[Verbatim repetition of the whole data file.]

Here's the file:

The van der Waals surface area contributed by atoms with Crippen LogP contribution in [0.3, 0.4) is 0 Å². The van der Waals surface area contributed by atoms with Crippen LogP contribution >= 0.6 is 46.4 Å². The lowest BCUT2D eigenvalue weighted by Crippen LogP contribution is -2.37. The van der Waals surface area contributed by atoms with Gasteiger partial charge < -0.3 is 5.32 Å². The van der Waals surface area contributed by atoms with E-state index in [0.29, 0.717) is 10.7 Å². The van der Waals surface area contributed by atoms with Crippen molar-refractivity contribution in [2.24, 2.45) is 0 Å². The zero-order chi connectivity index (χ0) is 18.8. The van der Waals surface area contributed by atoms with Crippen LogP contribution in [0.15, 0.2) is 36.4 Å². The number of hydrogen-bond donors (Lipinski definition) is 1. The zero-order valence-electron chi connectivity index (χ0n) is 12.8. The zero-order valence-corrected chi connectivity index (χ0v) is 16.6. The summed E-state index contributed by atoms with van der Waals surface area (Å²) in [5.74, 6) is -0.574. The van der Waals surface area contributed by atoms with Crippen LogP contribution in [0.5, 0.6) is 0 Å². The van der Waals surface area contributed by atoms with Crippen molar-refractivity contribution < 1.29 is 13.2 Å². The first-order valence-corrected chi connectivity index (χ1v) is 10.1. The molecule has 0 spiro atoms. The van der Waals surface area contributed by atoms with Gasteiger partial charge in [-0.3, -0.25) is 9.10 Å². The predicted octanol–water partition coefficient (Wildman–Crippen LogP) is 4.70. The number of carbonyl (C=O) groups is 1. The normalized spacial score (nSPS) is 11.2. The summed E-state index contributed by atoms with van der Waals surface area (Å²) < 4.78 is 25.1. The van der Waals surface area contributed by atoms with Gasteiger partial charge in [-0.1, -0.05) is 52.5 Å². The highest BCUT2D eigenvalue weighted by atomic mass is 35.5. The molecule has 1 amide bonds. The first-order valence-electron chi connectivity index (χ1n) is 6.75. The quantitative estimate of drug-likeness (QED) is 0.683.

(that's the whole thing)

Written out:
The van der Waals surface area contributed by atoms with Crippen LogP contribution in [0.3, 0.4) is 0 Å². The van der Waals surface area contributed by atoms with Crippen LogP contribution >= 0.6 is 46.4 Å². The lowest BCUT2D eigenvalue weighted by Crippen LogP contribution is -2.37. The van der Waals surface area contributed by atoms with Gasteiger partial charge < -0.3 is 5.32 Å². The van der Waals surface area contributed by atoms with E-state index in [0.29, 0.717) is 10.7 Å². The van der Waals surface area contributed by atoms with Crippen molar-refractivity contribution in [2.24, 2.45) is 0 Å². The zero-order chi connectivity index (χ0) is 18.8. The van der Waals surface area contributed by atoms with Crippen LogP contribution in [0.15, 0.2) is 36.4 Å². The number of hydrogen-bond donors (Lipinski definition) is 1. The zero-order valence-electron chi connectivity index (χ0n) is 12.8. The zero-order valence-corrected chi connectivity index (χ0v) is 16.6. The summed E-state index contributed by atoms with van der Waals surface area (Å²) in [5.74, 6) is -0.574. The van der Waals surface area contributed by atoms with Crippen LogP contribution in [0.5, 0.6) is 0 Å². The van der Waals surface area contributed by atoms with Crippen molar-refractivity contribution < 1.29 is 13.2 Å². The first-order valence-corrected chi connectivity index (χ1v) is 10.1. The molecule has 0 spiro atoms. The van der Waals surface area contributed by atoms with Gasteiger partial charge in [-0.3, -0.25) is 9.10 Å². The predicted octanol–water partition coefficient (Wildman–Crippen LogP) is 4.70. The number of carbonyl (C=O) groups is 1. The normalized spacial score (nSPS) is 11.2. The summed E-state index contributed by atoms with van der Waals surface area (Å²) < 4.78 is 25.1. The van der Waals surface area contributed by atoms with Gasteiger partial charge in [-0.1, -0.05) is 52.5 Å². The highest BCUT2D eigenvalue weighted by atomic mass is 35.5. The molecule has 1 amide bonds. The first-order valence-electron chi connectivity index (χ1n) is 6.75. The quantitative estimate of drug-likeness (QED) is 0.683.